ACMA reveals VoIP regulation facelift

ACMA has announced that it will be adopting a new regulatory framework to govern VoIP in Australia.

ACMA has announced that it will be adopting a new regulatory framework to govern VoIP in Australia.

According to acting Australian Communications and Media Authority (ACMA) chairman, Chris Cheah, ACMA's review of the Australian VoIP marketplace has yielded six areas of interest the authority intends to focus on for the remainder of 2008, these include emergency call service access, integrated public number database notification, assignment of geographic numbers, encouragement of local number portability, customer service guarantee requirements and an industry membership scheme for the Telecommunications Industry Ombudsman (TIO).

"We're starting a process of engagement with industry as of now," said John Neil, project manager of the ACMA division charged with developing VoIP regulation. "Our short term plan is to hold a series of seminars in Sydney and Melbourne in conjunction with the Communications Alliance to bring industry members up to speed."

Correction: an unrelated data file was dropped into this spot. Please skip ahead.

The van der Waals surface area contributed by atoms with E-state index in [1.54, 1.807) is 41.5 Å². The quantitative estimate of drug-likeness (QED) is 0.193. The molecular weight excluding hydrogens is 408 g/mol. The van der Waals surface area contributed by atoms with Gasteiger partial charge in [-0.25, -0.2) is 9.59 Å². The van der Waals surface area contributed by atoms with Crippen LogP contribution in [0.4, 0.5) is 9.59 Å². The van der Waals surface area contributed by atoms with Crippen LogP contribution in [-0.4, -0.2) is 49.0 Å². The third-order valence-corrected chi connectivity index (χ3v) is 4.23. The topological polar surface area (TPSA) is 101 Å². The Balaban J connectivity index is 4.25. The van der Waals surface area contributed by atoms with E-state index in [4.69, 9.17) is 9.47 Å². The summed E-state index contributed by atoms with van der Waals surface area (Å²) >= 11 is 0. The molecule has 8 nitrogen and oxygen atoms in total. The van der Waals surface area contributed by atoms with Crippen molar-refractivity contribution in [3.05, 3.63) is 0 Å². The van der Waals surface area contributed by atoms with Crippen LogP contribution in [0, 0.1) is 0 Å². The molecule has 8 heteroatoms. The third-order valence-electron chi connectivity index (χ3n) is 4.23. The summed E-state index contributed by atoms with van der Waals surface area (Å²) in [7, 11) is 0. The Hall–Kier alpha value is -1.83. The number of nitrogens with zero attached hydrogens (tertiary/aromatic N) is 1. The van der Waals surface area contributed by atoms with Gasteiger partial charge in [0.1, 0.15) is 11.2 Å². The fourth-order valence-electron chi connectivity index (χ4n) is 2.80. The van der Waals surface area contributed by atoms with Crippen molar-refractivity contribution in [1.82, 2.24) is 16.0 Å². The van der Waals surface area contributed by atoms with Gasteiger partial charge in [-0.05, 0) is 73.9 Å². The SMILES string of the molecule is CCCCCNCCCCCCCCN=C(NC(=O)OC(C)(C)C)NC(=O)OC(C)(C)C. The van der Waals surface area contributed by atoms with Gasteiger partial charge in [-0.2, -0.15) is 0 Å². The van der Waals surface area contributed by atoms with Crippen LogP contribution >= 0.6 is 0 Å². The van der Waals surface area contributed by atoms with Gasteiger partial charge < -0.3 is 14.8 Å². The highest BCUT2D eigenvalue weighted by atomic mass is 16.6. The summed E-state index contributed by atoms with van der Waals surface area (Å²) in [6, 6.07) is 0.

Anne Hurley, CEO of telco industry body Communications Alliance, told ZDNet.com.au that her organisation would be working closely with ACMA to ensure that a self-regulatory model prevails for the VoIP market.

"I really don't think that ACMA has many other options," said David Cannon, telecommunications analyst at research firm IDC.

"ACMA only has a certain amount of resources available to them, and trying to regulate VoIP is a lot like trying to regulate the Internet," he said.

Cannon observed that ACMA's decision to revamp its VoIP regulatory approach has coincided with a spike in the market, with ISPs such as iiNet and Internode offering VoIP through their naked DSL broadband plans.

"VoIP really has up until now been a secondary service, but now that we're seeing naked DSL bringing it to a greater market, it's emerging as a viable primary voice offering," he said.

For this reason, the IDC analyst pointed out that ACMA's intention to focus on the assignment of geographic numbers and resolve to address problems with emergency service calls was particularly important.

"It's OK for members of Generation Y and other tech-savvy sections of the market, but if its sold to end users who aren't then education and awareness about VoIP's limitations — particularly in relation to emergency calls — is very important," he said, adding that "part of that responsibility does fall to the service provider".

"These are two key things the VoIP market needs taken care of to grow; ideally users will be able to get a geographic number in line with others in the area," said Cannon. "It's been holding the VoIP market back long enough."